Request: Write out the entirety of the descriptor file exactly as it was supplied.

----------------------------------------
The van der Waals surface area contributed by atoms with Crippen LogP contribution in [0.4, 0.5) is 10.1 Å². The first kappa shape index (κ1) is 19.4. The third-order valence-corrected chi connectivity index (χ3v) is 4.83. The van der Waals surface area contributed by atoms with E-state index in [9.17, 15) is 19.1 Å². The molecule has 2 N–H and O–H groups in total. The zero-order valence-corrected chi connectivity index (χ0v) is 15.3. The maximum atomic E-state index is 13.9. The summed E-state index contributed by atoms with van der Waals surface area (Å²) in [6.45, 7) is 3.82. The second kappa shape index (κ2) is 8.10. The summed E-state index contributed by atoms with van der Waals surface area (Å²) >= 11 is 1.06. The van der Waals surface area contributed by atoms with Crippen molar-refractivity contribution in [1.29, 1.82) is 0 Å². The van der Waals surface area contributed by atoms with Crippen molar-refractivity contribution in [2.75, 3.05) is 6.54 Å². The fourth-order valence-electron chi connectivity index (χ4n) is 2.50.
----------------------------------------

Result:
The van der Waals surface area contributed by atoms with Crippen LogP contribution in [0.4, 0.5) is 10.1 Å². The first kappa shape index (κ1) is 19.4. The third-order valence-corrected chi connectivity index (χ3v) is 4.83. The van der Waals surface area contributed by atoms with E-state index in [9.17, 15) is 19.1 Å². The molecule has 2 N–H and O–H groups in total. The zero-order valence-corrected chi connectivity index (χ0v) is 15.3. The maximum atomic E-state index is 13.9. The summed E-state index contributed by atoms with van der Waals surface area (Å²) in [6.45, 7) is 3.82. The second kappa shape index (κ2) is 8.10. The summed E-state index contributed by atoms with van der Waals surface area (Å²) >= 11 is 1.06. The van der Waals surface area contributed by atoms with Crippen molar-refractivity contribution in [1.29, 1.82) is 0 Å². The van der Waals surface area contributed by atoms with Crippen molar-refractivity contribution in [2.75, 3.05) is 6.54 Å². The fourth-order valence-electron chi connectivity index (χ4n) is 2.50.